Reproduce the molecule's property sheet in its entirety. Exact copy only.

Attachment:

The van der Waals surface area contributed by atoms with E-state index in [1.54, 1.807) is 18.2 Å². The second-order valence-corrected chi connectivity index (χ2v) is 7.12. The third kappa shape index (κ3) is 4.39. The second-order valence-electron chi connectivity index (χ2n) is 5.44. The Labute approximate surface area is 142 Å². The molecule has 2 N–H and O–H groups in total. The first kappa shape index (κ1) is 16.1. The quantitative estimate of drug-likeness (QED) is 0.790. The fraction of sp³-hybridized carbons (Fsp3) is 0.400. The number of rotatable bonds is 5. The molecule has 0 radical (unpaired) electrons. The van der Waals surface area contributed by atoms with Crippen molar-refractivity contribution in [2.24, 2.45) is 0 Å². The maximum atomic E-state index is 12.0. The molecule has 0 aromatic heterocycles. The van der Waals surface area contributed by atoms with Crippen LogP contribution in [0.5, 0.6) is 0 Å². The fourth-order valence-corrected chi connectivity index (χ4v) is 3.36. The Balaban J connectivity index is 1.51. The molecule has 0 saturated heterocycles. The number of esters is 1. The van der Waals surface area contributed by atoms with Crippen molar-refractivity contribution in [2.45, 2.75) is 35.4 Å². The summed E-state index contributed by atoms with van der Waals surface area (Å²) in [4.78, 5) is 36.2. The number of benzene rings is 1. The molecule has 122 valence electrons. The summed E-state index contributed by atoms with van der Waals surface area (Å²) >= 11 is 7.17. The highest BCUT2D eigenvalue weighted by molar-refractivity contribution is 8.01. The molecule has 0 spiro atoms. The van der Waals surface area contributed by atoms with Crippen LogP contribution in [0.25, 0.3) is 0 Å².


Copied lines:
The van der Waals surface area contributed by atoms with E-state index in [1.54, 1.807) is 18.2 Å². The second-order valence-corrected chi connectivity index (χ2v) is 7.12. The third kappa shape index (κ3) is 4.39. The second-order valence-electron chi connectivity index (χ2n) is 5.44. The Labute approximate surface area is 142 Å². The molecule has 2 N–H and O–H groups in total. The first kappa shape index (κ1) is 16.1. The quantitative estimate of drug-likeness (QED) is 0.790. The fraction of sp³-hybridized carbons (Fsp3) is 0.400. The number of rotatable bonds is 5. The molecule has 0 radical (unpaired) electrons. The van der Waals surface area contributed by atoms with Crippen molar-refractivity contribution in [2.24, 2.45) is 0 Å². The maximum atomic E-state index is 12.0. The molecule has 0 aromatic heterocycles. The van der Waals surface area contributed by atoms with Crippen LogP contribution in [0.5, 0.6) is 0 Å². The fourth-order valence-corrected chi connectivity index (χ4v) is 3.36. The Balaban J connectivity index is 1.51. The molecule has 0 saturated heterocycles. The number of esters is 1. The van der Waals surface area contributed by atoms with Crippen molar-refractivity contribution in [2.45, 2.75) is 35.4 Å². The summed E-state index contributed by atoms with van der Waals surface area (Å²) in [4.78, 5) is 36.2. The number of benzene rings is 1. The molecule has 122 valence electrons. The summed E-state index contributed by atoms with van der Waals surface area (Å²) >= 11 is 7.17. The highest BCUT2D eigenvalue weighted by molar-refractivity contribution is 8.01. The molecule has 0 spiro atoms. The van der Waals surface area contributed by atoms with Crippen LogP contribution in [0.25, 0.3) is 0 Å².